PS Audio Stellar Strata Review • A full-fledged digital source
Due to the manufacturer’s lineup and lineup change, Stellar Strata is currently the only integrated amplifier in the PS Audio catalog. During my acquaintance with this apparatus, I was constantly visited by the thought: the “source” in this apparatus is no less than the “amplifier”. So it turned out to be a very self-sufficient symbiosis.
There are many unusual things here. It would seem, how can an amplifier with a DAC on board surprise you now? Almost all produce such universal all-in-one models, but in our case everything is somewhat different.
Nice looks – totally predictable for the Strata line. Rounded on the horizontal edges of the front panel, the on / off button in the form of a blue logo (like PS Audio network splitters), a miniature display and a rotating volume control knob. Plus a headphone jack. At first glance, nothing unusual.
The back panel is more interesting. One third of it is occupied by digital inputs, the other – by analog inputs (including balanced and unbalanced preamplifier output), and another third – by terminals for connecting acoustics. By the way, the terminals are very nice, massive and of high quality.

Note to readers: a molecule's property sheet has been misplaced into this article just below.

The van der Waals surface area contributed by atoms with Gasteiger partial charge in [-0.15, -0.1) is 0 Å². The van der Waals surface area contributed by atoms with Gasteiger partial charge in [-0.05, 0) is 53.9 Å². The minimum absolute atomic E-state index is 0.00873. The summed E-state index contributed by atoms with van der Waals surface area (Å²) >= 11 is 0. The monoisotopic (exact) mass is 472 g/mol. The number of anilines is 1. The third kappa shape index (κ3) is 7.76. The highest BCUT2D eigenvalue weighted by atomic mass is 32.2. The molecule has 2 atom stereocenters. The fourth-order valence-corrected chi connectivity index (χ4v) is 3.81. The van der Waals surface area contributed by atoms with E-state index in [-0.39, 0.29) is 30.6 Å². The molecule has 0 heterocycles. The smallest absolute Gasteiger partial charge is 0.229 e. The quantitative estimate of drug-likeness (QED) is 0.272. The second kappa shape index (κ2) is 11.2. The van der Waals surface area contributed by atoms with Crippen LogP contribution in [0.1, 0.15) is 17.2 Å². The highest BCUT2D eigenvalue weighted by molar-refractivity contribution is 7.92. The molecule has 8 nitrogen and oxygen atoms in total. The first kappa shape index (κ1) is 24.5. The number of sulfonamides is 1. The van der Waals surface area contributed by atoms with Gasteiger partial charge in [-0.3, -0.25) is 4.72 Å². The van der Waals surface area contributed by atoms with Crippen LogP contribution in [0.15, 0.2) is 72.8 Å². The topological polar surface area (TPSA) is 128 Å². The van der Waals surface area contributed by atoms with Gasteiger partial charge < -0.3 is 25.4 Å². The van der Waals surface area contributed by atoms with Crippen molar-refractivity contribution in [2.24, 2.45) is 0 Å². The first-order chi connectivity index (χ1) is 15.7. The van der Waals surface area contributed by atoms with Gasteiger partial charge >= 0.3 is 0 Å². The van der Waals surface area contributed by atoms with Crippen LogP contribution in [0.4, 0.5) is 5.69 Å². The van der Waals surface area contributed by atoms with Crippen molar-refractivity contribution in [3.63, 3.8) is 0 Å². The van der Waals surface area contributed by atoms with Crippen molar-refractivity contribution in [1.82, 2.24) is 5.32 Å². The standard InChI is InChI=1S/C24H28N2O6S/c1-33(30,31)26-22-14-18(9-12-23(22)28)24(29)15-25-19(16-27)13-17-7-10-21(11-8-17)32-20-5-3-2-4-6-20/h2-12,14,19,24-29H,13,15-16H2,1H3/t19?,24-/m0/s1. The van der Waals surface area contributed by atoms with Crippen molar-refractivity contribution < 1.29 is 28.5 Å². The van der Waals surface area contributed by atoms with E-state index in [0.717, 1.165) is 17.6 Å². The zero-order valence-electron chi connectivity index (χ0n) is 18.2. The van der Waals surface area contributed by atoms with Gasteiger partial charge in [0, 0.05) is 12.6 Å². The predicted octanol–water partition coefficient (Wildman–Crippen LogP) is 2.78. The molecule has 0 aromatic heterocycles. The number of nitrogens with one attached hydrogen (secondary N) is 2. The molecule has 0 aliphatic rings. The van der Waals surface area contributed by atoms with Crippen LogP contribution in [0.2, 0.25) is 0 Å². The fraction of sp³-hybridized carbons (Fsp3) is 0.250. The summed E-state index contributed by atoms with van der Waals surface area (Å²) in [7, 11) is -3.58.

Of course, the digital part is more interesting. There is a connector for connecting to a network via twisted pair (and the device also has Wi-Fi), a USB audio input, an optical input, a pair of coaxial inputs, and most importantly, an I2S input that looks like an HDMI connector. In general, this is a rare type of connection, but PS Audio uses it extensively.
In this case, the DAC can work via I2S in tandem with its own transport, which, in turn, works with both CD and SACD disks. From the auxiliary switching there are control trigger connectors and a service USB port.
The DAC is built on the ESS Saber Hyperstream and can work with both PCM and DSD. The input signal is not recalculated and is processed by a CPLD chip (a simplified analog of FPGA) as part of a proprietary circuit called Digital Lens, the main task of which is to reduce jitter.
The I2S input is capable of accepting PCM up to 384 kHz, as well as DSD64 and 128. Coaxial inputs accept PCM up to 192 kHz, optics up to 96 kHz, and USB accepts PCM up to 384 kHz, and DSD64 and 128 in DoP mode.
When using the built-in streaming module, the “upper bar” will be 24/96, and of the services Tidal, Qobuz, Spotify, Napster, iHeart Radio and DLNA are supported on the local network. You can also pay attention to the output stages of the DAC, operating in class A, as well as the fact that passive filtering is used.
There is a preamplifier in the signal path between the DAC and the power amplifier – and it is quite unusual. Fully balanced circuitry, assembled without capacitors in the circuit and operating in Class A. Overall, this is the manufacturer’s long-used “Gain Cell” circuit with variable gain.